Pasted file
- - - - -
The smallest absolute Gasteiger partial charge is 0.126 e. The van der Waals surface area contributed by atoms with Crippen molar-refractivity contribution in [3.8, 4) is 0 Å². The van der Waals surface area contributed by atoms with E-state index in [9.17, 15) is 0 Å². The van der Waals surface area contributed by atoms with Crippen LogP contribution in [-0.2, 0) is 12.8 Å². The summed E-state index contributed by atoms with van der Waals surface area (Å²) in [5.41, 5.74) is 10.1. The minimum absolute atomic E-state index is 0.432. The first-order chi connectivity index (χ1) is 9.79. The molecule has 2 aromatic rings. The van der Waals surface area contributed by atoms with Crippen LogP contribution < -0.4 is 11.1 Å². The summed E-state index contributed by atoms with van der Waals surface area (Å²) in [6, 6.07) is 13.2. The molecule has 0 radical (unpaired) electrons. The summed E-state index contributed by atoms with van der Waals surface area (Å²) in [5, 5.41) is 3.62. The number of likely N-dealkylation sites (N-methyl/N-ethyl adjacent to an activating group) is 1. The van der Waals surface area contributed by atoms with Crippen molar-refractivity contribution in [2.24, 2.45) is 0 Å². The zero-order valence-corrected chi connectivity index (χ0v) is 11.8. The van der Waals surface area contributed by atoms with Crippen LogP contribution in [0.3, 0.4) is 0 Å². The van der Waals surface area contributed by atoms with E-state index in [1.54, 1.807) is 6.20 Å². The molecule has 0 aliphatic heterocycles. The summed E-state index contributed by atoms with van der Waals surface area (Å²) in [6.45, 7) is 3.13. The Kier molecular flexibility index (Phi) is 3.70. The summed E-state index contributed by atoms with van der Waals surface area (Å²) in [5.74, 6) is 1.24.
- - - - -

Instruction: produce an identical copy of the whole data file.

The smallest absolute Gasteiger partial charge is 0.126 e. The van der Waals surface area contributed by atoms with Crippen molar-refractivity contribution in [3.8, 4) is 0 Å². The van der Waals surface area contributed by atoms with E-state index in [9.17, 15) is 0 Å². The van der Waals surface area contributed by atoms with Crippen LogP contribution in [-0.2, 0) is 12.8 Å². The summed E-state index contributed by atoms with van der Waals surface area (Å²) in [5.41, 5.74) is 10.1. The minimum absolute atomic E-state index is 0.432. The first-order chi connectivity index (χ1) is 9.79. The molecule has 2 aromatic rings. The van der Waals surface area contributed by atoms with Crippen LogP contribution < -0.4 is 11.1 Å². The summed E-state index contributed by atoms with van der Waals surface area (Å²) in [6, 6.07) is 13.2. The molecule has 0 radical (unpaired) electrons. The summed E-state index contributed by atoms with van der Waals surface area (Å²) in [5, 5.41) is 3.62. The number of likely N-dealkylation sites (N-methyl/N-ethyl adjacent to an activating group) is 1. The van der Waals surface area contributed by atoms with Crippen molar-refractivity contribution in [2.24, 2.45) is 0 Å². The zero-order valence-corrected chi connectivity index (χ0v) is 11.8. The van der Waals surface area contributed by atoms with Crippen LogP contribution in [0.3, 0.4) is 0 Å². The van der Waals surface area contributed by atoms with E-state index in [1.54, 1.807) is 6.20 Å². The molecule has 0 aliphatic heterocycles. The summed E-state index contributed by atoms with van der Waals surface area (Å²) in [6.45, 7) is 3.13. The Kier molecular flexibility index (Phi) is 3.70. The summed E-state index contributed by atoms with van der Waals surface area (Å²) in [5.74, 6) is 1.24.